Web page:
Global Climate: Estimating How Much Sea Level Changes When Continental Ice Sheets Form

Paul Butler
The Evergreen State College, Olympia, WA 98505
Created: 2006-07-28 16:52:12 Last Modified: February 13, 2008 11:30
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This material is replicated on a number of sites as part of the SERC Pedagogic Service Project


In this Spreadsheets across the Curriculum activity, students estimate the drop in sea-level during glacial maxima. They begin by estimating the surface area of the world's oceans, and then use ice volume data to approximate how much sea-level dropped. Students then see how to address one of the key assumptions of the model (area of continental shelf). With this backround, students re-evaluate the key assumption and determine the sea-level rise that would occur if the remaining ice melted.

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Learning Goals

Students will:
  • Create and work with spreadsheets in Excel.
  • Gain experience using estimations to solve a problem .
  • Gain experience using and considering significant figures.
  • Gain experience using the basic geometric formula for surface area.
  • Gain experience manipulating algebraic equations.
In the process, the students will:
  • Use estimates and simplifying assumptions to approximate the drop in sea level during the glacial maxima.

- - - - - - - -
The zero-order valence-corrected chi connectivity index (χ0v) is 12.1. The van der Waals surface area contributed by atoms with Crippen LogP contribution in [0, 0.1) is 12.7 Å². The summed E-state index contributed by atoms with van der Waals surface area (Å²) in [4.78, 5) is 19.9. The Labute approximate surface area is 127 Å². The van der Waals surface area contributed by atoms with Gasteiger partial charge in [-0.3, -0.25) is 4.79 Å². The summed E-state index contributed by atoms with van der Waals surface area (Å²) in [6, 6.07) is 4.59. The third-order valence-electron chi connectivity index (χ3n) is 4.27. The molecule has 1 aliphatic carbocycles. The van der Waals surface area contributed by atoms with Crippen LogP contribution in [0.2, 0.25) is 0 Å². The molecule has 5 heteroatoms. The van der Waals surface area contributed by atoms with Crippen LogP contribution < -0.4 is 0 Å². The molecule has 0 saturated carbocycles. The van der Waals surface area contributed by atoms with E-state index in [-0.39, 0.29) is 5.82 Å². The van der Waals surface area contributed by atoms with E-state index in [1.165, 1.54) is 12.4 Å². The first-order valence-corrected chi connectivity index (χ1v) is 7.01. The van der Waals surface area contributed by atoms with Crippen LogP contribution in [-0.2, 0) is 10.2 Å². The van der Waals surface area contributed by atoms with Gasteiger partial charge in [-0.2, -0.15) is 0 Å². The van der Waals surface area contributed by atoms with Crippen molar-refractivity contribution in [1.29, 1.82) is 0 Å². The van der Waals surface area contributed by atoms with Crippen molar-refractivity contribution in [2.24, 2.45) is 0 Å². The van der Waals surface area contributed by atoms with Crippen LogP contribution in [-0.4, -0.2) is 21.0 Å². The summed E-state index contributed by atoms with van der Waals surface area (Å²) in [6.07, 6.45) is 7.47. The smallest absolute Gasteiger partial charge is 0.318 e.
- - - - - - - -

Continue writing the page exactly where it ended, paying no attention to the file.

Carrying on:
• Evaulate the validity of the simplifying assumptions they have used.

Context for Use

This module was designed for beginning undergraduates in the earth sciences or environmental studies. It can be completed in 2-3 hours.

Description and Teaching Materials

PowerPoint SSAC2006.QE697.PB1.2-student version (PowerPoint 242kB May2 07)

The module is a PowerPoint presentation with embedded spreadsheets.

If the embedded spreadsheets are not visible, save the PowerPoint file to disk and open it from there.

This PowerPoint file is the student version of the module. An instructor version is available by request. The instructor version includes the completed spreadsheet. Send your request to Len Vacher ( by filling out and submitting the Instructor Module Request Form.

Teaching Notes and Tips

I have used this module in two environmental studies labs, and students appeared interested in the topic. Students were able to complete the "end-of-module" questions with minimal introductory explanation and some assistance while they were working.


The student version of the module includes an end-of-module assignment that can be used for assessment. The instructor version also includes a pretest that can be coupled with the end-of-module assignment.

References and Resources

This introductory module can be used in conjunction with other earth science modules in the SSAC collection.